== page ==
Thursday, November 6, 2014

L2 firewalls ( the good bad and ugly )

In this post we will talk about Layer2 ( aka  transparent  ) firewalls

A lot of networks deploy transparent-modes  firewalls for security within there network topology.  I will list some of the  PROs and CONs for this type of deployment


1: Very little changes are required to install into a existing network

Yes this is  the most common statement heard and it's true. You typically do not need to re-address or change any layer3 addressing. The firewall will be bump in the wire and requires a IN and OUT interface

2: The transparent firewall handle multicast traffic with ease

Will not a big positive since you still have the mcast client, routers and servers, but the passing of multicast packets is typically a new rule or turning on a feature for the allowance of multicast.  You don't have to worry about injecting  or participation of any multicast routing  protocols or modifying the multicast tree.

3: Doesn't require any advance routing skills

Will this should obvious with the name of "L2 firewall". You don't have the  added overhead of l3 protocols, flapping, and route changes or monitoring. This also reduce the knowledge of the  security engineer from knowing  how  to use OSPF, BGP or in cisco case EIGRP

4: The firewall is transparent so it's harder to detect.

Since the firewall is transparent, it will not be detected under a ping sweep, or by other means. It has no L3 address outside of the typical inside management or dedicated management port. These typically aren't exposed to the untrust internet or public facing. The firewall that have IDS/IPS will still inject  client-side reset or drop half-open sessions ( you should never send reset to any external untrust segments imho ). but all of this protection is done via ip_spoof'ing.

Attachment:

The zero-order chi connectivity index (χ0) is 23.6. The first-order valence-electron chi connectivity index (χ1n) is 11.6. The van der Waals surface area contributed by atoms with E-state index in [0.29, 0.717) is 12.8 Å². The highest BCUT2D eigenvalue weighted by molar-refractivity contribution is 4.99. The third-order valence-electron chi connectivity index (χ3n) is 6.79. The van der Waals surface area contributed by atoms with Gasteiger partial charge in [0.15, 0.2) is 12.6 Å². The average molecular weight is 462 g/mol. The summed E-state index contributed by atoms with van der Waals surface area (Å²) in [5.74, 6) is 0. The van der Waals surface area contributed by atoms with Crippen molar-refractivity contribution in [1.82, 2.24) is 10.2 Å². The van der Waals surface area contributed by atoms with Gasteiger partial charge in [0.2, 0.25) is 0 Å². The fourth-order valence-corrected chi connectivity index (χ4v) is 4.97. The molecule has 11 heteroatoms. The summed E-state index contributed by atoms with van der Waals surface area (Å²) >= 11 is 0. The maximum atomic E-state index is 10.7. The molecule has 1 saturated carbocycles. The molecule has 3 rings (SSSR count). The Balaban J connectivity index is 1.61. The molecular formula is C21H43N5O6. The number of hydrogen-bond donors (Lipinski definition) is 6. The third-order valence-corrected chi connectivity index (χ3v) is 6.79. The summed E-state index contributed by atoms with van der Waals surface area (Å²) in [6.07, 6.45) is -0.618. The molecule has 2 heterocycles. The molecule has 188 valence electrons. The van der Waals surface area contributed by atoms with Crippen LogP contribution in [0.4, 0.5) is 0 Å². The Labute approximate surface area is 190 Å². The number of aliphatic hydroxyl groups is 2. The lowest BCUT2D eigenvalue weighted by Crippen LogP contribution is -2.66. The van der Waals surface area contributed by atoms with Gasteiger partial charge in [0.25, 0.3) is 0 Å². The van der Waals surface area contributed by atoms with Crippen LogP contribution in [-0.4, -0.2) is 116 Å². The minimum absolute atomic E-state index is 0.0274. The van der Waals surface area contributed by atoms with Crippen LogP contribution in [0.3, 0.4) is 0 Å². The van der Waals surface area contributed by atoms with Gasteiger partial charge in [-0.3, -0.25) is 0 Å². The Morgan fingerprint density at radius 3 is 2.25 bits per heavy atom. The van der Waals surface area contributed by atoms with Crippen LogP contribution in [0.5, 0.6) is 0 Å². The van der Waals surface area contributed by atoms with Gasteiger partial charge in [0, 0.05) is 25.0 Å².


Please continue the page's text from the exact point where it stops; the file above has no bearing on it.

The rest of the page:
1: Redundancy can be harder to achieve or relies on the use of just the STP  layer2 protocols

yes , you have very little to no redundancy  outside of a Spanning Tree protocol that's running.

2: Link failure, mistakes, bad hardware or wiring, can  interrupt your network ad cause loops or  wreck havoc.

Yes, improper design/practices, link failures, uni-directional paths , or STP issues can cause problems. If you run multiple vlans across your inside and outside interfaces, one vlan can tear up a firewall availability very badly , or cause systems wide issues.

3: Transparent firewall are almost 100% harder to run in a HA Active-Active mode

This is primarily due to STP and  multi-paths will be blocked. Since you have no layer3 routing protocols, you  are at the mercy of the layer2 paths. Or will need to look at other alternatives.

4: It is very hard to almost next too impossible to control QoS

You typically can not use traffic shaping or other QoS methods with transparent firewalls.

5: The NAT/PAT thing is pretty much a no-go

Yes you have no addressed interfaces, so you can't readily NAT things. Fortigates have made an exception to this rule, but for the most part you have limited Network Addressing capabilities. Even features like NAT66 or NAT46 is almost extinct in transparent firewall.

6:  Since the firewall maintain a layer2 forwarding database, it's suspect to the same  layer2 LAN attacks and  with mac-address flooding being the most critical.

Good news, this attack is next to impossible to pull off remotely & would require the attacker to be present locally on the wire.

So those are some of the PRO/CONS with the use of layer2 firewalls.

Ken Felix
NSE ( network security expert) and Route/Switching Engineer
kfelix  -----a----t---- socpuppets ---dot---com
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